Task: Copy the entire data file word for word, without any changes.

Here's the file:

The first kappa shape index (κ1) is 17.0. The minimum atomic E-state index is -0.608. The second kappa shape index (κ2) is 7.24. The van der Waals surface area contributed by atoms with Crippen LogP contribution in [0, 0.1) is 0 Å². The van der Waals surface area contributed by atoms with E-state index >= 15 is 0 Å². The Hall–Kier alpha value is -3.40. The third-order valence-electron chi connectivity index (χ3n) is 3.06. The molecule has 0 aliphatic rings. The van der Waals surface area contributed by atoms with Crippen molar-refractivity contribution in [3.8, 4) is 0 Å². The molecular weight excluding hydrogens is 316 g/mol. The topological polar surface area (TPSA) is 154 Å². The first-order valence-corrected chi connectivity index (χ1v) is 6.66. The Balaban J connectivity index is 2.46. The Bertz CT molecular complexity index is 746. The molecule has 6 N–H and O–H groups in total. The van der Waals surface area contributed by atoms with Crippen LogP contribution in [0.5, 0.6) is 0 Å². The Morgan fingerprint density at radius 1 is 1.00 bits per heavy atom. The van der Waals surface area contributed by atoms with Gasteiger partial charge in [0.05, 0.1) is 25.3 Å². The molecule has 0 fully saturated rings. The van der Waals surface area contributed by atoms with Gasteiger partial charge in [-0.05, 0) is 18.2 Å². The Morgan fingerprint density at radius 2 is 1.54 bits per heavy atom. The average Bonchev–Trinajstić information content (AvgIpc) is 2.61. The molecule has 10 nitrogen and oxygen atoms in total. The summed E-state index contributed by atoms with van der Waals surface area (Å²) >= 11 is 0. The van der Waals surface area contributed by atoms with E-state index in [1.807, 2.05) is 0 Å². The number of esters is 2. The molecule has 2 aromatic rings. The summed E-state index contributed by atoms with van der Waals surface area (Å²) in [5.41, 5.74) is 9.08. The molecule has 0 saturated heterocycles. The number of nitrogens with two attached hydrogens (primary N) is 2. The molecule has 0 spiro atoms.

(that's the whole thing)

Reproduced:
The first kappa shape index (κ1) is 17.0. The minimum atomic E-state index is -0.608. The second kappa shape index (κ2) is 7.24. The van der Waals surface area contributed by atoms with Crippen LogP contribution in [0, 0.1) is 0 Å². The van der Waals surface area contributed by atoms with E-state index >= 15 is 0 Å². The Hall–Kier alpha value is -3.40. The third-order valence-electron chi connectivity index (χ3n) is 3.06. The molecule has 0 aliphatic rings. The van der Waals surface area contributed by atoms with Crippen molar-refractivity contribution in [3.8, 4) is 0 Å². The molecular weight excluding hydrogens is 316 g/mol. The topological polar surface area (TPSA) is 154 Å². The first-order valence-corrected chi connectivity index (χ1v) is 6.66. The Balaban J connectivity index is 2.46. The Bertz CT molecular complexity index is 746. The molecule has 6 N–H and O–H groups in total. The van der Waals surface area contributed by atoms with Crippen LogP contribution in [0.5, 0.6) is 0 Å². The Morgan fingerprint density at radius 1 is 1.00 bits per heavy atom. The van der Waals surface area contributed by atoms with Gasteiger partial charge in [0.05, 0.1) is 25.3 Å². The molecule has 0 fully saturated rings. The van der Waals surface area contributed by atoms with Gasteiger partial charge in [-0.05, 0) is 18.2 Å². The Morgan fingerprint density at radius 2 is 1.54 bits per heavy atom. The average Bonchev–Trinajstić information content (AvgIpc) is 2.61. The molecule has 10 nitrogen and oxygen atoms in total. The summed E-state index contributed by atoms with van der Waals surface area (Å²) >= 11 is 0. The van der Waals surface area contributed by atoms with E-state index in [1.807, 2.05) is 0 Å². The number of esters is 2. The molecule has 2 aromatic rings. The summed E-state index contributed by atoms with van der Waals surface area (Å²) in [5.41, 5.74) is 9.08. The molecule has 0 saturated heterocycles. The number of nitrogens with two attached hydrogens (primary N) is 2. The molecule has 0 spiro atoms.